Trump attacks press for being ‘silent’ on GOP win in Arizona
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President TrumpDonald John TrumpSanders apologizes to Biden for supporter's op-ed Jayapal: 'We will end up with another Trump' if the US doesn't elect progressive Democrats: McConnell impeachment trial rules a 'cover up,' 'national disgrace' MORE on Wednesday congratulated Debbie Lesko (R) for winning a special election in Arizona on Tuesday, accusing the national media of being "silent" on the race.

In an early-morning tweet, the president congratulated Lesko on her "big win" over Hiral Tipirneni (D), who had not yet conceded the race as of Wednesday morning.

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"Congratulations to Republican Debbie Lesko on her big win in the Special Election for Arizona House seat. Debbie will do a Great Job! Press is so silent," Trump tweeted.

Lesko held a 5.2 percentage point lead at the time of Trump's tweet, winning the district vacated when Trent Franks (R) resigned in December. Lesko was largely expected to win in a district that Trump won by 21 points over Democratic nominee Hillary ClintonHillary Diane Rodham ClintonDemocratic debates are magnet for lobbyists NYT editorial board endorses Warren, Klobuchar for Democratic nomination for president Sanders v. Warren is just for insiders MORE in the 2016 presidential election.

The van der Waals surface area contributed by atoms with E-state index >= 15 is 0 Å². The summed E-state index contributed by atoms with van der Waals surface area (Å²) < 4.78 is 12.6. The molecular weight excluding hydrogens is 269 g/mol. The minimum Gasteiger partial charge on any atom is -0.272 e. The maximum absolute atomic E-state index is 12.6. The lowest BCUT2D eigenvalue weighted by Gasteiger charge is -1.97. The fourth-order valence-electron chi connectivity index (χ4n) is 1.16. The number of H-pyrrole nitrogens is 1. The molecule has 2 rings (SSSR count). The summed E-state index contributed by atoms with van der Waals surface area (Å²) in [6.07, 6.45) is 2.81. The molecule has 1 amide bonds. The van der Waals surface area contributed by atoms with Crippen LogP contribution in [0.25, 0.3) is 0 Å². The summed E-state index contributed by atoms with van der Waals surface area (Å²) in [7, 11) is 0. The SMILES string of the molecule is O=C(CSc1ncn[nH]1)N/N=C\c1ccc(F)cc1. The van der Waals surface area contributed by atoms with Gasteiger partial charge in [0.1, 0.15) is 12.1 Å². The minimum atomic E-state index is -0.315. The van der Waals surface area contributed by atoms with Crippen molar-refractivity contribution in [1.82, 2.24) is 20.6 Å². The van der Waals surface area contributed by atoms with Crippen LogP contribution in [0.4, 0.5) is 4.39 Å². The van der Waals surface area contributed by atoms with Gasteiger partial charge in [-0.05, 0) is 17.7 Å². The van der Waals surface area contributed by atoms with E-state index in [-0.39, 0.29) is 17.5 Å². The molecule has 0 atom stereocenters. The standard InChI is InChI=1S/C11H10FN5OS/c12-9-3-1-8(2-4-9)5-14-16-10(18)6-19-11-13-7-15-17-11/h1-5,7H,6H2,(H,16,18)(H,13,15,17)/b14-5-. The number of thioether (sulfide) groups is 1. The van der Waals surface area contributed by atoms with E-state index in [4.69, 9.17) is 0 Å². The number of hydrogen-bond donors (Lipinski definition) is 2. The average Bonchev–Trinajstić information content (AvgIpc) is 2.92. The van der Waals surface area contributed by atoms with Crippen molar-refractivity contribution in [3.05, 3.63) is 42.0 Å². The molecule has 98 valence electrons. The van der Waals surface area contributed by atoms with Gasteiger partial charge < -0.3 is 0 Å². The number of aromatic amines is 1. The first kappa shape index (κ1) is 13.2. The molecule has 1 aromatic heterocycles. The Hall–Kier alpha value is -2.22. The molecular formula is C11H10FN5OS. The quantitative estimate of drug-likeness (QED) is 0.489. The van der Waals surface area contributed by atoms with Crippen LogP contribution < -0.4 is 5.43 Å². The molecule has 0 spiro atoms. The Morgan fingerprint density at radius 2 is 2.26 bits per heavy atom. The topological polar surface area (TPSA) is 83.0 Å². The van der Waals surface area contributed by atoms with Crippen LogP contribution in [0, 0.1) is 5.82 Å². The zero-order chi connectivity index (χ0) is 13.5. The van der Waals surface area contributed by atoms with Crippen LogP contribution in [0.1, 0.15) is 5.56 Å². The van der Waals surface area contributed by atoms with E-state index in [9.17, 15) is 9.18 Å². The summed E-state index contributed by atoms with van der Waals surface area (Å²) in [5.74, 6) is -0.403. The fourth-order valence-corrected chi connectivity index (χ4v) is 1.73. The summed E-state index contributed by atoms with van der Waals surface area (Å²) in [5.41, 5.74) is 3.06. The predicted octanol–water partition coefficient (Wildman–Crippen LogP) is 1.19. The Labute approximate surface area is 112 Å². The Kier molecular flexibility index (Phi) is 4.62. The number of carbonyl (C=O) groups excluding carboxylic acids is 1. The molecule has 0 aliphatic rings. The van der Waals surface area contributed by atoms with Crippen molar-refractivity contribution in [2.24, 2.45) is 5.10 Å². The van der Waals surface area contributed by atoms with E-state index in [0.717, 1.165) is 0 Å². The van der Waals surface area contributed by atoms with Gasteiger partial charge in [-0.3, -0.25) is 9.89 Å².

Franks did not even face a Democratic challenger in 2016.

Despite the loss, Democrats and political observers were quick to suggest the close margin should be a warning for Republicans in November as they navigate much tougher House races.

Retiring House Speaker Paul RyanPaul Davis RyanWarren now also knocking Biden on Social Security Biden alleges Sanders campaign 'doctored video' to attack him on Social Security record Sanders campaign responds to Biden doctored video claims: Biden should 'stop trying to doctor' public record MORE (R-Wis.) touted Lesko's victory, however, saying it proved that Republicans had a strong message to run on in the November midterm elections.

"Her victory proves that Republicans have a positive record to run on this fall and we need to spend the next seven months aggressively selling our message to the American people," he said.